• Under § 436(k), for purposes of § 436, in the case of plan years beginning in 2008, the FTAP for the preceding plan year may be determined using such methods of estimation as the Secretary may provide. Thus, methods of estimating the FTAP for the 2007 plan year can be used for purposes of applying the rules of § 436 for the 2008 plan year only if those methods are permitted in Treasury regulations. Final regulations will permit the estimation methods set forth in the proposed regulations to be used for the 2008 plan year, and will also permit the rules set forth in Part III(B) to be used for this purpose for small plans with end-of-year valuation dates. Taxpayers should not assume that other methods will be permitted except as set forth in published guidance.

For plan years beginning during 2008, benefit restrictions under § 436(d) and (e) will apply beginning with the first day of the fourth month of the plan year if no certification of the plan’s AFTAP for either the prior plan year or the current plan year is received by that date. In addition, in the case of a plan amendment or plant shutdown or other unpredictable contingent event occurring on or after the first day of a plan year beginning during 2008, the benefit limitations of § 436(b) and (c) must be applied based on the AFTAP certified for the current plan year, or, if no such certification has yet been received, on the AFTAP certified for the prior plan year except as provided under § 436(h)(2) or § 436(h)(3). Without the transition guidance provided in Part III(B) of this notice, the enrolled actuary’s certification of the prior year AFTAP for a small plan with an end of year valuation date could not readily be made before these rules would apply. Therefore, in the absence of such transition guidance, the AFTAP of such a plan for the plan year beginning in 2008 would be presumed to be less than 60 percent as of the first day of the fourth month of that plan year for purposes of the limitations under § 436(d) and (e) (and the AFTAP of such a plan would generally be considered to be less than 60 percent in the case of a plan amendment or plant shutdown or similar event as of the first day of the 2008 plan year pursuant to the rules of § 436(b) and (c)).

B. Transition rule for application of § 436 benefit limitations by small plans with end of the plan year valuation dates

In the case of a plan that, under § 430(g), has a valuation date that is the last day of the plan year for each of the plan years beginning in 2006, 2007, and 2008, for purposes of applying the benefit limitations of § 436 for the plan year beginning during 2008, a certification of the plan’s AFTAP for the prior plan year (the 2007 plan year) is permitted to be made by determining the FTAP for the 2007 plan year as follows:

  • The FTAP for the 2007 plan year is equal to a fraction (expressed as a percentage), the numerator of which is the value of net plan assets as determined below, and the denominator of which is the plan’s current liability determined pursuant to § 412(l)(7) on the valuation date for the second plan year that begins before 2008 (the 2006 plan year), including the increase in current liability for the 2006 plan year.

  • For purposes of determining the FTAP for the 2007 plan year, the value of net plan assets is determined as the value of plan assets under § 412(c)(2) as in effect for the 2006 plan year, adjusted as follows: (1) contributions made for the 2006 plan year are taken into account, regardless of whether those contributions are made during the plan year or after the end of the plan year and within the period specified under § 412(c)(10); (2) the value of plan assets taking into account the amount of contributions made for the 2006 plan year is increased or decreased, as necessary, so that it is neither less than 90 percent of the fair market value of plan assets nor greater than 110 percent of the fair market value of plan assets on the valuation date for the 2006 plan year (taking into account assets attributable to contributions for the 2006 plan year); and (3) the plan’s funding standard account credit balance as of the end of the 2006 plan year is subtracted (unless the value of plan assets is greater than or equal to 90 percent of the plan’s current liability determined under § 412(l)(7) on the valuation date for the 2006 plan year).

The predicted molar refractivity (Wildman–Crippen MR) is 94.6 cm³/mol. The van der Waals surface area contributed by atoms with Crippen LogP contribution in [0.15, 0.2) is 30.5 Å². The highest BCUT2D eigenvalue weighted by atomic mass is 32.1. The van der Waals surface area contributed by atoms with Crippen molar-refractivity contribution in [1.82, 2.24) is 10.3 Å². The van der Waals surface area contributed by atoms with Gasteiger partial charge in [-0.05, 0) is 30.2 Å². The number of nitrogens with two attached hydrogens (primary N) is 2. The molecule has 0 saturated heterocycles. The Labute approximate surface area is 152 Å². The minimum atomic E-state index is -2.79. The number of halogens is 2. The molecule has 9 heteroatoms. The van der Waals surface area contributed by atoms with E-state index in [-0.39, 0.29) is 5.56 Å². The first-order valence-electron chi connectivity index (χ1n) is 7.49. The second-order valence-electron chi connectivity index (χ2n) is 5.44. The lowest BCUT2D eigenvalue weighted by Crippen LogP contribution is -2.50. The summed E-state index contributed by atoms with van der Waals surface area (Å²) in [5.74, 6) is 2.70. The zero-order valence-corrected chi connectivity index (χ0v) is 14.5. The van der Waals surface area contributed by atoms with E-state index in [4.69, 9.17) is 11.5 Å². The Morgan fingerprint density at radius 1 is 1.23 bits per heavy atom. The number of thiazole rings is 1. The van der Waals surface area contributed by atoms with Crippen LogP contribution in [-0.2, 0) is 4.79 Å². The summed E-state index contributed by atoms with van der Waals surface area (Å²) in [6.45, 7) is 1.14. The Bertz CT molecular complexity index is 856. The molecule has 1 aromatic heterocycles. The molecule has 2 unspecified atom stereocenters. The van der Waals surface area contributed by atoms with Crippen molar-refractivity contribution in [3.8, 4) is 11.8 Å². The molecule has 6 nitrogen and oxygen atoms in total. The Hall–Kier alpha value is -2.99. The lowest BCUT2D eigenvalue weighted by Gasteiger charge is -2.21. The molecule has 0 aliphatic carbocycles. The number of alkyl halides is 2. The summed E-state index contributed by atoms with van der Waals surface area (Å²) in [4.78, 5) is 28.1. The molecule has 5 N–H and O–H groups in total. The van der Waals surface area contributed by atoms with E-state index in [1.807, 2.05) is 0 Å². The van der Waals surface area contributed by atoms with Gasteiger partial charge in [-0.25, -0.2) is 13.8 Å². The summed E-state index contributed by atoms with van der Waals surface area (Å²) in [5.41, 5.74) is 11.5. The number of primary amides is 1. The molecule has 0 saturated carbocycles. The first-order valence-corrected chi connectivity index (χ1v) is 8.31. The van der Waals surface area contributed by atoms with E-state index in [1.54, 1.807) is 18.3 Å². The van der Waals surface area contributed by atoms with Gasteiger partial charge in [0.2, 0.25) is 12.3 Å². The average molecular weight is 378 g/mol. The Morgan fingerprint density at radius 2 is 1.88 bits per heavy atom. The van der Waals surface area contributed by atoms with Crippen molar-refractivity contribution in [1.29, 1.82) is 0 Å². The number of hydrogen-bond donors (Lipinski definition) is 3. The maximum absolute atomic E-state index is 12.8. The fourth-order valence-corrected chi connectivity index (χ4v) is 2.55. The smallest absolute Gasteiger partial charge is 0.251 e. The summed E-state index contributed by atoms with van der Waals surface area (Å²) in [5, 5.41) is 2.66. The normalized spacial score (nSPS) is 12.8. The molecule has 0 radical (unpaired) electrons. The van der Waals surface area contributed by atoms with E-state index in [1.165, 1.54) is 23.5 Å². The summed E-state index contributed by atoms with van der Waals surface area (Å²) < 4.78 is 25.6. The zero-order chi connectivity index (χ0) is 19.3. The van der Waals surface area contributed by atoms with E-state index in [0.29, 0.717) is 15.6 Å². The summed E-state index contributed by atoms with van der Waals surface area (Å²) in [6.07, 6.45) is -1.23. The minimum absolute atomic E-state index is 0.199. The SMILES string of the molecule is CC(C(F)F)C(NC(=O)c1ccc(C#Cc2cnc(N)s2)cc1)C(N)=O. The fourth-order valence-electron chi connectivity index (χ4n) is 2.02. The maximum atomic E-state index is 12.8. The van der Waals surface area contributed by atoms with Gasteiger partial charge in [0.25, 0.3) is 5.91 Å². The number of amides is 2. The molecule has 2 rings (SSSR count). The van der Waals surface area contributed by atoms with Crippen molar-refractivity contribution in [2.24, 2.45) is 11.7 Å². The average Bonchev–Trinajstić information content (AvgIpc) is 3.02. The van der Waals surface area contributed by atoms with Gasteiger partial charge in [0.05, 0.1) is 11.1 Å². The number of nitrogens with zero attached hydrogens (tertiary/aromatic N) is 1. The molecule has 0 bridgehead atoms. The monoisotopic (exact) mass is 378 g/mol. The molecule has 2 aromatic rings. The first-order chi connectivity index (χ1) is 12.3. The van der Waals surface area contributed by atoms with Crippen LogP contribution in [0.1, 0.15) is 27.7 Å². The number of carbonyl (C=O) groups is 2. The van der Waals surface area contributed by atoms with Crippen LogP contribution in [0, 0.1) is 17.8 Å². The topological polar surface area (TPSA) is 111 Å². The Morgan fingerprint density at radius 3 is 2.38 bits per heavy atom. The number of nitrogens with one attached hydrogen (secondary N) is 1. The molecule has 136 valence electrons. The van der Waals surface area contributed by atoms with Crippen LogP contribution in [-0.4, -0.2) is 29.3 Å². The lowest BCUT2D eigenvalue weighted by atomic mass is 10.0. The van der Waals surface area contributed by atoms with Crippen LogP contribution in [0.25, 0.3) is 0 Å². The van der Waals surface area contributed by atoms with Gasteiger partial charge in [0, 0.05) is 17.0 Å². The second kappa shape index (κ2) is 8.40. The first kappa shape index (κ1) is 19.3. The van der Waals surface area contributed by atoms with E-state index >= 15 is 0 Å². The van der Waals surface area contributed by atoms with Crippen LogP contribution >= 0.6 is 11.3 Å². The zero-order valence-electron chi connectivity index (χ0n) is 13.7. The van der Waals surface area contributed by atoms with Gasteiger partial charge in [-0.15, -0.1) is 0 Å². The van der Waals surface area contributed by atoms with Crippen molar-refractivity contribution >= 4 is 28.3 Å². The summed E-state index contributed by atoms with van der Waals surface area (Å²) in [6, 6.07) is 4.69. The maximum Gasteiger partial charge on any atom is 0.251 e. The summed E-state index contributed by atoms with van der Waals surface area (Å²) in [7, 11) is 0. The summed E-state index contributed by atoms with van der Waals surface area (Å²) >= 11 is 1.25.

A plan that determines the prior year AFTAP for the 2008 plan year in accordance with the rules of this Part III(B) cannot increase plan assets for purposes of this computation through elective reduction of the 2008 prefunding balance. If the plan sponsor wishes to increase plan assets for purposes of determining the prior year AFTAP through elective reduction of the prefunding balance, the plan sponsor should use generally applicable rules for determination of the prior year AFTAP (which would require use of the plan’s 2007 valuation rather than the plan’s 2006 valuation).

IV. COMMENTS REQUESTED AND FUTURE REGULATIONS

The transitional guidance provided in Part III applies for plan years beginning in 2008. Section 2(c)(2)(F) of both S. 1974 (passed by the Senate on December 19, 2007) and H.R. 3361 (as introduced in the House of Representatives), which would provide technical corrections to provisions enacted under PPA, would add a new provision to § 436 to provide the Secretary of the Treasury with authority to prescribe rules for the application of § 436 to plans with valuation dates other than the first day of the plan year. If statutory authority similar to that in these technical correction provisions is enacted, the IRS and the Treasury Department are considering including rules in the final regulations substantially similar to those set forth in Part III(B) for the determination of the prior year AFTAP for a plan with an end-of-year valuation date with respect to plan years after 2008. Similarly, if such authority is enacted, the IRS and the Treasury Department are considering including rules in the final regulations under which the certification of an AFTAP as of the last day of the prior plan year will be treated as the certification of the AFTAP for the current plan year for a plan with an end-of-year valuation date. The IRS and the Treasury Department are not contemplating any additional special rules under § 436 for small plans that have a valuation date other than the first day of the plan year. Thus, a plan with a mid-year valuation date may have difficulty in obtaining the required actuarial certification in time to avoid the imposition of benefit limitations under § 436. Comments are requested regarding the proposals set forth in this Part IV and whether there is a need for any other special rules for plans with valuation dates other than the first day of the plan year.